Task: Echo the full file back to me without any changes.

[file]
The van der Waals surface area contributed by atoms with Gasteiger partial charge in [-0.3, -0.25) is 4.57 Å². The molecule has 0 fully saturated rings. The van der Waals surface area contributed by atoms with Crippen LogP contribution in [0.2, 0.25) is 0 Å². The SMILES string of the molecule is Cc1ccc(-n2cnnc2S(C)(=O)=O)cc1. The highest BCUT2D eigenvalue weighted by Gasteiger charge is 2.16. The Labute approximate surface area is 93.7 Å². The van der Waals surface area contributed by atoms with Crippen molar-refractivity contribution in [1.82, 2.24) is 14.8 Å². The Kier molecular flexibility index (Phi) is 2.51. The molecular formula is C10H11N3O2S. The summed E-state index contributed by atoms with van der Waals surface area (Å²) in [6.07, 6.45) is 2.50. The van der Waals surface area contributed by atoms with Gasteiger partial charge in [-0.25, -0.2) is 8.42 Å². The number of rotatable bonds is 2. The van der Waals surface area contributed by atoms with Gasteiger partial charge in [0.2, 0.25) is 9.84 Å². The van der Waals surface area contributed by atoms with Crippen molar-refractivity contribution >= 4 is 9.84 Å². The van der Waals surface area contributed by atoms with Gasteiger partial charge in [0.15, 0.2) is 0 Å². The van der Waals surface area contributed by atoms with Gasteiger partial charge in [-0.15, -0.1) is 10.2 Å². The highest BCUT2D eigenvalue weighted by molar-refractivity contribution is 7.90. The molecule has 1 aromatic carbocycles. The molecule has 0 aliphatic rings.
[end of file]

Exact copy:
The van der Waals surface area contributed by atoms with Gasteiger partial charge in [-0.3, -0.25) is 4.57 Å². The molecule has 0 fully saturated rings. The van der Waals surface area contributed by atoms with Crippen LogP contribution in [0.2, 0.25) is 0 Å². The SMILES string of the molecule is Cc1ccc(-n2cnnc2S(C)(=O)=O)cc1. The highest BCUT2D eigenvalue weighted by Gasteiger charge is 2.16. The Labute approximate surface area is 93.7 Å². The van der Waals surface area contributed by atoms with Crippen molar-refractivity contribution in [1.82, 2.24) is 14.8 Å². The Kier molecular flexibility index (Phi) is 2.51. The molecular formula is C10H11N3O2S. The summed E-state index contributed by atoms with van der Waals surface area (Å²) in [6.07, 6.45) is 2.50. The van der Waals surface area contributed by atoms with Gasteiger partial charge in [-0.25, -0.2) is 8.42 Å². The number of rotatable bonds is 2. The van der Waals surface area contributed by atoms with Gasteiger partial charge in [0.2, 0.25) is 9.84 Å². The van der Waals surface area contributed by atoms with Crippen molar-refractivity contribution >= 4 is 9.84 Å². The van der Waals surface area contributed by atoms with Gasteiger partial charge in [0.15, 0.2) is 0 Å². The van der Waals surface area contributed by atoms with Gasteiger partial charge in [-0.15, -0.1) is 10.2 Å². The highest BCUT2D eigenvalue weighted by molar-refractivity contribution is 7.90. The molecule has 1 aromatic carbocycles. The molecule has 0 aliphatic rings.